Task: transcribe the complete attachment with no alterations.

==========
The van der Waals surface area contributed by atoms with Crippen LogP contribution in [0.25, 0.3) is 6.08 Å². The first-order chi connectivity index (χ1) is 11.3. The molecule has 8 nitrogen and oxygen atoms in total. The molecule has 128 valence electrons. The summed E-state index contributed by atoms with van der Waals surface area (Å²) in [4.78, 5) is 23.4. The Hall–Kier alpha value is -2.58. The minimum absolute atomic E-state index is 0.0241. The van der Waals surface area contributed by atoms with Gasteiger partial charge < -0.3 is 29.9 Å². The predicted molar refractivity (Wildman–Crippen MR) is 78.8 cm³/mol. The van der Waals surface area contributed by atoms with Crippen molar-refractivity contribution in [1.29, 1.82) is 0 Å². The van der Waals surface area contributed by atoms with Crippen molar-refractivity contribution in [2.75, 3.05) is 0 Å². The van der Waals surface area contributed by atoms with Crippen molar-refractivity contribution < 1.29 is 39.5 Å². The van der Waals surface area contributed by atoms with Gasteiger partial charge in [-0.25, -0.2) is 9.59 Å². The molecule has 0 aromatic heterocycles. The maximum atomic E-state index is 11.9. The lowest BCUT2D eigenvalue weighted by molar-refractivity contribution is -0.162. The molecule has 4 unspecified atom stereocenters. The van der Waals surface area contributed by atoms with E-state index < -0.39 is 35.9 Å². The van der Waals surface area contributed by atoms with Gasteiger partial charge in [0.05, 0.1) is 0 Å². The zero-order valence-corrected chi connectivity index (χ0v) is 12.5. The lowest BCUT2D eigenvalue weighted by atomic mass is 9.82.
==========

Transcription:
The van der Waals surface area contributed by atoms with Crippen LogP contribution in [0.25, 0.3) is 6.08 Å². The first-order chi connectivity index (χ1) is 11.3. The molecule has 8 nitrogen and oxygen atoms in total. The molecule has 128 valence electrons. The summed E-state index contributed by atoms with van der Waals surface area (Å²) in [4.78, 5) is 23.4. The Hall–Kier alpha value is -2.58. The minimum absolute atomic E-state index is 0.0241. The van der Waals surface area contributed by atoms with Gasteiger partial charge < -0.3 is 29.9 Å². The predicted molar refractivity (Wildman–Crippen MR) is 78.8 cm³/mol. The van der Waals surface area contributed by atoms with Crippen molar-refractivity contribution in [1.29, 1.82) is 0 Å². The van der Waals surface area contributed by atoms with Crippen molar-refractivity contribution in [2.75, 3.05) is 0 Å². The van der Waals surface area contributed by atoms with Crippen molar-refractivity contribution < 1.29 is 39.5 Å². The van der Waals surface area contributed by atoms with Gasteiger partial charge in [-0.25, -0.2) is 9.59 Å². The molecule has 0 aromatic heterocycles. The maximum atomic E-state index is 11.9. The lowest BCUT2D eigenvalue weighted by molar-refractivity contribution is -0.162. The molecule has 4 unspecified atom stereocenters. The van der Waals surface area contributed by atoms with E-state index < -0.39 is 35.9 Å². The van der Waals surface area contributed by atoms with Gasteiger partial charge in [0.05, 0.1) is 0 Å². The zero-order valence-corrected chi connectivity index (χ0v) is 12.5. The lowest BCUT2D eigenvalue weighted by atomic mass is 9.82.